Sunday, November 13, 2011

Scariest Phrase in the Bible?

A good candidate could come from todays Gospel reading for the 33rd Sunday in Ordinary time:
Therefore take the talent from him and give it to the one who has ten. For the one who has will be given more, and he will have more than enough. But the one who does not have, even what he has will be taken from him. - Matthew 25:28-29
Wow. In how many ways do I "not have"? How many "talents" has the Lord given me, that I have buried in the ground - to lose them forever. For that is clear - unless we use what we are given to "earn interest" for God, we will lose even the little we have. Fr. Robert Barron says this week that "talents" = gifts from God - can only ever be ours if we give them away. The more we hoard them for ourselves - at the bottom of dusty holes in the ground - the more we guarantee that they will be taken from us.

Saturday, November 12, 2011

A quick thought

The Eucharist is like a two-way mirror. When held up for us (either during the consecration at Mass or in Eucharistic Adoration) we see, with our senses, only bread. In the same way, a man in a room with a two-way mirror sees only the mirror - and in it, a representation of himself, warts and all.

But on the other side of the mirror - in some sense, i guess, the "real side" of the mirror - whole groups of observers may be there, watching from the other side, questioning, encouraging, cheering on the man in the mirror to do the right thing.

In just this sense, the Eucharist is viewed and adored in Heaven - this same Eucharist we call "bread" here - as the Holy Lamb who was Slaughtered, as it says in Revelation.

We look into the mirror side (as St Paul tells us) they see Him as He really is. And through Him, they see us - His Body, the Church. They cheer for us, they pray for and encourage us.

I'm not so sure I captured well here what I was trying to say. Ill have to think and pray about it more.

Friday, November 11, 2011

The Eternal Sacrifice

In the Catholic faith, we speak of the Mass as the "re-presentation" of the sacrifice of Christ on Calvary. This is often a tough thing for non-Catholics to get their head around - indeed, it's tough for Catholics as well. Whenever you hear a Catholic talk about something as a "mystery" - you know they don't really understand what they are talking about. In fact, in Catholic theology, a mystery is something you can't understand. It is a piece of God's divine revelation to mankind that only He fully understands. We are not meant to be able to fully understand or fully explain such things.

But, by thinking, praying, and puzzling out some of these mysteries, we can say some more things about them than that - "we don't know and we can't know". This business of "re-presentation" is one of these mysteries that time, prayer, and thought have opened up a little.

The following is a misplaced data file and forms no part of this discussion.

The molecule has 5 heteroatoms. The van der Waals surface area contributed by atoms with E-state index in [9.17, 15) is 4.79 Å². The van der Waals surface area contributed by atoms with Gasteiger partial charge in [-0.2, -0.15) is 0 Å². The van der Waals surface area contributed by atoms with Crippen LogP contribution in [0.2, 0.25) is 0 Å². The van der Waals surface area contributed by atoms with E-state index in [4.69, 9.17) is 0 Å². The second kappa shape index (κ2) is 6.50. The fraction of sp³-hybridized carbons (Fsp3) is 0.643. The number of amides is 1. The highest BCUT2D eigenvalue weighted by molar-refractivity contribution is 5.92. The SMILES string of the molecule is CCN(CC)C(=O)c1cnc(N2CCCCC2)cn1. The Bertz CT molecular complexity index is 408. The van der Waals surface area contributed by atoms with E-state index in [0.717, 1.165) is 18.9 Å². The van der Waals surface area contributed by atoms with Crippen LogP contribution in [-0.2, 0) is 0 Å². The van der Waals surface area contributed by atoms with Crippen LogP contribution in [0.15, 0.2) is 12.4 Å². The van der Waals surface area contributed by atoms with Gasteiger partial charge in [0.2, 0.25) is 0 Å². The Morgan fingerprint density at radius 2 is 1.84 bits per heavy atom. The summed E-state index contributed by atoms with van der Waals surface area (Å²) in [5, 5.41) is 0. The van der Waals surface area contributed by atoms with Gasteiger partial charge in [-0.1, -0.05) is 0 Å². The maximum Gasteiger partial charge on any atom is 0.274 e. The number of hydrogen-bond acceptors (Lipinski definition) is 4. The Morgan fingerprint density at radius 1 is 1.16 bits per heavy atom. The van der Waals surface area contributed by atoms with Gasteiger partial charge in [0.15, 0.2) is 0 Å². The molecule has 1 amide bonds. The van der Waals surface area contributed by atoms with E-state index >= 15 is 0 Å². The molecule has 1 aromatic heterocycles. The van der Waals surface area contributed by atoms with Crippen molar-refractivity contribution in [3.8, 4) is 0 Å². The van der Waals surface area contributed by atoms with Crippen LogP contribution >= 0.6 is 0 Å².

Protestants often mistakenly believe that Catholics are repeating Christ's sacrifice at every Mass, in contradiction of 1 Peter 3:18
Because Christ also died once for our sins, the just for the unjust: that he might offer us to God, being put to death indeed in the flesh, but enlivened in the spirit
This is why careful catechists always say "re-presents", clearly pronouncing each side of the hyphenated term: "re" <pause> "presents". As in, "makes present once again." And this isn't a foreign concept to most people - a common home video re-presents your child's 8th birthday party; a favorite photo album re-presents the memories of a great vacation.

So are we saying that in the Holy Mass, we are "reenacting" Christ's sacrifice? Presenting it in the distant way a photo re-presents a memory? Well, if Christ were simply a man, then I believe the answer would be, "yes".

But, of course, we know that Christ was both fully God and fully man. And this alters the equation. Theologists say that the actions of Christ were "theandric" - a Greek term that means "actions of the God-Man (theos = God, andros = man in Greek). So the sacrifice of Jesus on the Holy Cross to redeem us was a theandric action - it contained human properties (such as pain, suffering, and death) and God-based properties.

One of the key properties of God - one that I trip over all the time - is that God exists separate from time. He is not bound by the way His created world works - He exists both within and outside of time. As a theandric action, the sacrifice of Calvary also, in a mysterious way, exists outside of time. In this sense, Christ's sacrifice, while occurring at a specific place at a specific time, also exists in all places at all times, by virtue of the theandric action of Christ.

Does this make your head hurt? Good - because it is supposed to. It is a mystery of God that only He understands fully - but - that doesn't make it any less true. It is this fact that allows an ordained priest or bishop of the Catholic Church to reach across time and space and truly make present again the sacrifice of Our Lord on the altar during Holy Mass. When we see the Body of Christ lifted up by the priest at Mass, we are actually seeing the crucified Christ, lifted up for our sins on His Cross.

As Bishop Sheen famously said, "If you want to see a miracle, go to Mass."